“Home “by Warsan Shire

Home The poem “Home “by Warsan Shire focuses on the importance of home and demonstrates how the connotation of home is experienced by refugees. The poem urges the west host countries to show modest receiving attitude to welcome the refugees and understand their suffering and pain. The speaker uses powerful imagery and metaphor to evoke … Read more

Analysis of “Nuances of a Theme by Williams”

The title of Wallace Stevens’ poem “Nuances of a Theme by Williams” implies that he intends to comment on, possibly celebrate, and almost certainly explore the potential distinctions and variations available in the poem by William Carlos Williams titled “El Hombre.” Stevens includes “El Hombre,” in its entirety minus the title, in the opening four … Read more

Sama’ in Rumi’s poetry

The Sufi musical tradition, or Sama’, has been used as a way to connect with the divine for hundreds of years by incorporating poetry, song, and dance to praise God. For many mystics, this blend is the single most powerful link to God, and is considered an even more elevated form of worship than prayer. … Read more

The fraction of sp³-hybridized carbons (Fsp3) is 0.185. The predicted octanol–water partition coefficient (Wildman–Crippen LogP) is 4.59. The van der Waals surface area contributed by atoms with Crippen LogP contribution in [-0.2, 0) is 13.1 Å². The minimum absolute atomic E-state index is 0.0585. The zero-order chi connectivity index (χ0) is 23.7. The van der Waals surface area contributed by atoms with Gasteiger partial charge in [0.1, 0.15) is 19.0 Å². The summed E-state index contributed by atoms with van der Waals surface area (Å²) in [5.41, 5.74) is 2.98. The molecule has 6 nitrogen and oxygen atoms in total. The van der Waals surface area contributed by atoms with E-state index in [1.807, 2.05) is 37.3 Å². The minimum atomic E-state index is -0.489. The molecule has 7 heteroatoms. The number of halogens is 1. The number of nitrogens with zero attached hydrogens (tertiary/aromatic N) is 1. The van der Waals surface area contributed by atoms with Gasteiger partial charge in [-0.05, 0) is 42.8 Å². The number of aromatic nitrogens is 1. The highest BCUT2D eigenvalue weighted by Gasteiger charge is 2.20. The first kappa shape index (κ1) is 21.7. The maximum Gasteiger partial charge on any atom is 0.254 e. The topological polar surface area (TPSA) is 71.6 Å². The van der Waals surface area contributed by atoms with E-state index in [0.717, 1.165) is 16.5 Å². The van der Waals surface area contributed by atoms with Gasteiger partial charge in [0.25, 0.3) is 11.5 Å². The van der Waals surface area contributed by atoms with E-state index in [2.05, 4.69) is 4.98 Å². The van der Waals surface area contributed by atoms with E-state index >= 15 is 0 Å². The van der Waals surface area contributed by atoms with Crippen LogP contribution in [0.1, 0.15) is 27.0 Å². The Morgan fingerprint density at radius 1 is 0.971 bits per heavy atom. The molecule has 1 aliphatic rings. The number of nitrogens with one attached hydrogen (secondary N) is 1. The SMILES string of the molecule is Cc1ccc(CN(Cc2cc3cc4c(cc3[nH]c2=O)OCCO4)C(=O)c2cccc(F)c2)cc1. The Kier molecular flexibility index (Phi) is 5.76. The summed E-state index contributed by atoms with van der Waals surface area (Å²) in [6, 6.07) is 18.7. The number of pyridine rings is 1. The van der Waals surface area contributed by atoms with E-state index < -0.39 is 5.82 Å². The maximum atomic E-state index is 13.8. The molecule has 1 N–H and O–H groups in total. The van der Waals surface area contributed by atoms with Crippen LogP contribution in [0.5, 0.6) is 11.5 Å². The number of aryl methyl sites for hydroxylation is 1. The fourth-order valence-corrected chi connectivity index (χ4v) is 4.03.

Coleridge’s Poetry in “Conversation”

Coleridge’s Poetry in “Conversation” Nothing about Samuel Coleridge’s “conversation” poems is conventionally conversational. These poems do not create a dialogue between two characters, but instead focus on an internal dialogue that Coleridge’s personas have with themselves. For Coleridge, conversation is a personal, individual action. In “Sonnet to the River Otter” and “Frost at Midnight” the … Read more

Poetry and Society

Welcome back to another lesson on ‘Poetry and Society’. My name is Cody Kemp and I will be your lecturer for today. Over the past few sessions we have been analysing how poetry is a product of the period in which it was created. Today we will be moving on from romance poetry and taking … Read more

Testing One’s Faith in the Poetry of Hopkins